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The BigDog robot leads the pack

15 May 2013  | Steve Taranovich

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A spin-off of the Massachusetts Institute of Technology (MIT), Boston Dynamics, develops robots that magnify or improve human and animal capabilities to perform awe-inspiring tasks. These robots move with the strength and agility of animals. They can also change shape to navigate in tight spaces or climb walls.

We would like to focus upon one of these creations, BigDog. The robot is a four-legged, three feet tall, three feet long, 109kg dog-like robot that can manoeuvre up a muddy slope and carry a 154kg load.

BigDog anatomy

Figure 1: Fifty sensors feed into a computer to help maintain balance and direction of the robot (Credit: Boston Dynamics).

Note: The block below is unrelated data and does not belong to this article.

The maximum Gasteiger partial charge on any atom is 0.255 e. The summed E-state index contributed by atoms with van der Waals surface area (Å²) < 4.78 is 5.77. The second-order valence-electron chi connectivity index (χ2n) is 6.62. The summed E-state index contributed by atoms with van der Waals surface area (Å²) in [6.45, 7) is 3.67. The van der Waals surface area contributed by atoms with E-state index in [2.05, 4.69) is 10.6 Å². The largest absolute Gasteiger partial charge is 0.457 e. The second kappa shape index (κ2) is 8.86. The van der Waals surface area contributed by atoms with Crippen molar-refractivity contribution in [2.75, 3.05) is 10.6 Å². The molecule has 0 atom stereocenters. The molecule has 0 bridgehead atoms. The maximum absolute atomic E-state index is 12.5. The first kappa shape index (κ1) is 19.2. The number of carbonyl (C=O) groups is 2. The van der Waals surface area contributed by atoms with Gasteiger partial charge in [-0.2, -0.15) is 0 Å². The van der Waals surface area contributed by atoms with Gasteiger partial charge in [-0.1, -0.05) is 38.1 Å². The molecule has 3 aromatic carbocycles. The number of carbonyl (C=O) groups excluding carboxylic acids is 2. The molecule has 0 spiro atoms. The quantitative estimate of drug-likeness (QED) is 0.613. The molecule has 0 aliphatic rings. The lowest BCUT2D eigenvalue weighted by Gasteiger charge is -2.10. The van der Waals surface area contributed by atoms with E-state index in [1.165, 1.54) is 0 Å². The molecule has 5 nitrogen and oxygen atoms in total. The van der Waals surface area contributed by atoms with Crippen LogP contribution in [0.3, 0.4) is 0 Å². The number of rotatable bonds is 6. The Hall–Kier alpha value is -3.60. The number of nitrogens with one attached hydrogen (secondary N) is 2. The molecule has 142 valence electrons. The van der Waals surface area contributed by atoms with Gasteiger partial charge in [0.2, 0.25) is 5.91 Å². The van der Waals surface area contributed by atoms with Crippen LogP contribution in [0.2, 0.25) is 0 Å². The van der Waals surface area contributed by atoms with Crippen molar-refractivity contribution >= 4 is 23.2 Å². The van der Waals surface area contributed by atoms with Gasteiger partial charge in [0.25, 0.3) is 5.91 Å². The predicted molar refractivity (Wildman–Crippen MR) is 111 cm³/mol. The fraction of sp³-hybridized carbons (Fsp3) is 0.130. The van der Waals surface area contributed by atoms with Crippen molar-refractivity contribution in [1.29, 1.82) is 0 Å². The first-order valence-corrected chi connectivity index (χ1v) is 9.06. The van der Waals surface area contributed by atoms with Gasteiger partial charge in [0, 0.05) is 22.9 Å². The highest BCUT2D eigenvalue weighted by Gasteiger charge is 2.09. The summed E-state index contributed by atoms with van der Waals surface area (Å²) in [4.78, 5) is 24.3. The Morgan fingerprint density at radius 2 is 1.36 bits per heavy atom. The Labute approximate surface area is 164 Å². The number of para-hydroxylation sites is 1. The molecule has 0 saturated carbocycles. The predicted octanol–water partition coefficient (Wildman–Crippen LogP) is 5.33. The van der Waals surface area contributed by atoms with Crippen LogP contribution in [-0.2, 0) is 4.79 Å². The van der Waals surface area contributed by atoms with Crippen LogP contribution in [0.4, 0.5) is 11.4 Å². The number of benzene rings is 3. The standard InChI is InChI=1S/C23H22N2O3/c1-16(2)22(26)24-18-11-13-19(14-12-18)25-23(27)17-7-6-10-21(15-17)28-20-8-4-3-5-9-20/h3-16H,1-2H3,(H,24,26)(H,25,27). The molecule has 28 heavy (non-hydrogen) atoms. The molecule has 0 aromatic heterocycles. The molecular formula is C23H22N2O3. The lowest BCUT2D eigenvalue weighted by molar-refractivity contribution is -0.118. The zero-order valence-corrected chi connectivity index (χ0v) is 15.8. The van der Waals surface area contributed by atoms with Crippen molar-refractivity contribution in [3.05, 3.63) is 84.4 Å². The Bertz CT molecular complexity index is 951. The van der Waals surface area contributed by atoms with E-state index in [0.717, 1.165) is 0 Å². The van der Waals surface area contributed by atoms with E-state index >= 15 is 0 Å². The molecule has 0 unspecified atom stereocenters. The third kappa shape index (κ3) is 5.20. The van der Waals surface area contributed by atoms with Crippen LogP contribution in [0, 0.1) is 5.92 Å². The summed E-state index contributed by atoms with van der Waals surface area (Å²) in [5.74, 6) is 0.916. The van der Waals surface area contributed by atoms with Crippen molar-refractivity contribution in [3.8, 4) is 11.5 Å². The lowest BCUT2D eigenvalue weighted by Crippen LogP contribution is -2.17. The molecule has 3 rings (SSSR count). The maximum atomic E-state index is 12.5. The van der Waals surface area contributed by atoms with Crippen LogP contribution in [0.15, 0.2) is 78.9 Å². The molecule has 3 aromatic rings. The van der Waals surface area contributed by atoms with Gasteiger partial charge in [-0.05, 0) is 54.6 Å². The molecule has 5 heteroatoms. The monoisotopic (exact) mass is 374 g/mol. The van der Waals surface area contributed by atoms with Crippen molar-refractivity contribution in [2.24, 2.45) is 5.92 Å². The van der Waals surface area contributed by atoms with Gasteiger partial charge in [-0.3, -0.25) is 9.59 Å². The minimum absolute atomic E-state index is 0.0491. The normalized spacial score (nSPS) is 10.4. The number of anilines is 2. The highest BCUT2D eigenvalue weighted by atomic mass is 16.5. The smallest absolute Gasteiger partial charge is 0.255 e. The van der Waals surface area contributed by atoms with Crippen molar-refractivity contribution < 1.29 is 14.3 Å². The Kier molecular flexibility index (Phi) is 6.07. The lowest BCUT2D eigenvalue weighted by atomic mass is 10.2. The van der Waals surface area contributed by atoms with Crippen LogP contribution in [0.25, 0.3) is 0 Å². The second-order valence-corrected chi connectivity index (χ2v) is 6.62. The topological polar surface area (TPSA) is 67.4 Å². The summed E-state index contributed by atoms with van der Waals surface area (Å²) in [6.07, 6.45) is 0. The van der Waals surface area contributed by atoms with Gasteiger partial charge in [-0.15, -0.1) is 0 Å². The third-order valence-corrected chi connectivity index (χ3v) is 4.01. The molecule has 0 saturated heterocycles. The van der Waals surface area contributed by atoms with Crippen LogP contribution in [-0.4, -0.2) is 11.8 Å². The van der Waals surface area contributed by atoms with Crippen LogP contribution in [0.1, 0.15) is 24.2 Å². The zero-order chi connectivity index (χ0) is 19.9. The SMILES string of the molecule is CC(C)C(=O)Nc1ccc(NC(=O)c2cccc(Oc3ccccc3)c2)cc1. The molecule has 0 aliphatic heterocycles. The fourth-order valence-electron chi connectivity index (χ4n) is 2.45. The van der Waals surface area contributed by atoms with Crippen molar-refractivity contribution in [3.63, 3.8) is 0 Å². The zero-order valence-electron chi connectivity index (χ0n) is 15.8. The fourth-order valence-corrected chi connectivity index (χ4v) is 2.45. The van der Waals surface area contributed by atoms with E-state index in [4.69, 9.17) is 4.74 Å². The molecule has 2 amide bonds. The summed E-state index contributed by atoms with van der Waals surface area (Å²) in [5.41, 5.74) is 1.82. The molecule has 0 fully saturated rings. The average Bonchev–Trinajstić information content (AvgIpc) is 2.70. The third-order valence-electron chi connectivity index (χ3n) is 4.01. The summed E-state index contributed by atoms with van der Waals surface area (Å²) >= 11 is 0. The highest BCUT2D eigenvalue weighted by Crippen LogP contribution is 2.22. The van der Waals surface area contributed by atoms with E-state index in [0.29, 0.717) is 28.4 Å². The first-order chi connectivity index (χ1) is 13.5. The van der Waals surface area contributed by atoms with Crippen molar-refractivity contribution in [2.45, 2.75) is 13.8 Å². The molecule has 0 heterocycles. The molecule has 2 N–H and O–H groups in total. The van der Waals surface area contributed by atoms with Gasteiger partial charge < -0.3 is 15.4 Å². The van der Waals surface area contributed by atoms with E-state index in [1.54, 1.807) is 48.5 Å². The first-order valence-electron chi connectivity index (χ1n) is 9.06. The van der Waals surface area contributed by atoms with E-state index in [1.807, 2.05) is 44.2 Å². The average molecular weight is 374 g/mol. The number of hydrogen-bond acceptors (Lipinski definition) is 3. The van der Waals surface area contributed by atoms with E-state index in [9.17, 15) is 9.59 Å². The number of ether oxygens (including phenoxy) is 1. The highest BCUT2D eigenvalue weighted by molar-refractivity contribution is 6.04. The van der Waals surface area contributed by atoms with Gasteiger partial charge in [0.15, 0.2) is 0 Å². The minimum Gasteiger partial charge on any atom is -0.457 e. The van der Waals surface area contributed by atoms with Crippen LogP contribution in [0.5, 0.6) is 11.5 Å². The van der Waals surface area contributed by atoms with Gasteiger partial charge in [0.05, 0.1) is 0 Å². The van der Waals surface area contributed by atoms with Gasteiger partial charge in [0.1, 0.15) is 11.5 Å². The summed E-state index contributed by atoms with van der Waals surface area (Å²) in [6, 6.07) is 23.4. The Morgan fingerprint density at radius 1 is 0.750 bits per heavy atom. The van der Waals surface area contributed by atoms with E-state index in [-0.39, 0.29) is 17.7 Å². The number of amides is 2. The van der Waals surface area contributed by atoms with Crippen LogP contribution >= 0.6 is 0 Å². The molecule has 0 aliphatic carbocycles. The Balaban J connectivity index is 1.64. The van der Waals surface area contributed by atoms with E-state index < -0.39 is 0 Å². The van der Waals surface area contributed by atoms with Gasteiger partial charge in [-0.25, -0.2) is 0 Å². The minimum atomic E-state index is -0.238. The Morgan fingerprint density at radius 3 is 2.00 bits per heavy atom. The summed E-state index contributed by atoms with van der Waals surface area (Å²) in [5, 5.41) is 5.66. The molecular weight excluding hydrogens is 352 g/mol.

Go-kart engine

A 11kW go-kart engine, comprised of a two-stroke/one cylinder, water-cooled operation, powers a hydraulic system that operates the legs. The leg design was fashioned by designers after large mammal's natural movements.

BigDog leg design

Figure 2: The robot leg design was fashioned by designers after large mammal’s natural movements. (Credit: Concord Field Station Harvard University).


Fifty sensors feed into a computer to help maintain balance and direction as well as helping the robot recover in the event of a fall or being forced off its intended course.

BigDog external functions

Figure 3: BigDog key external functions are critical to its performance (Credt: Boston Dynamics).

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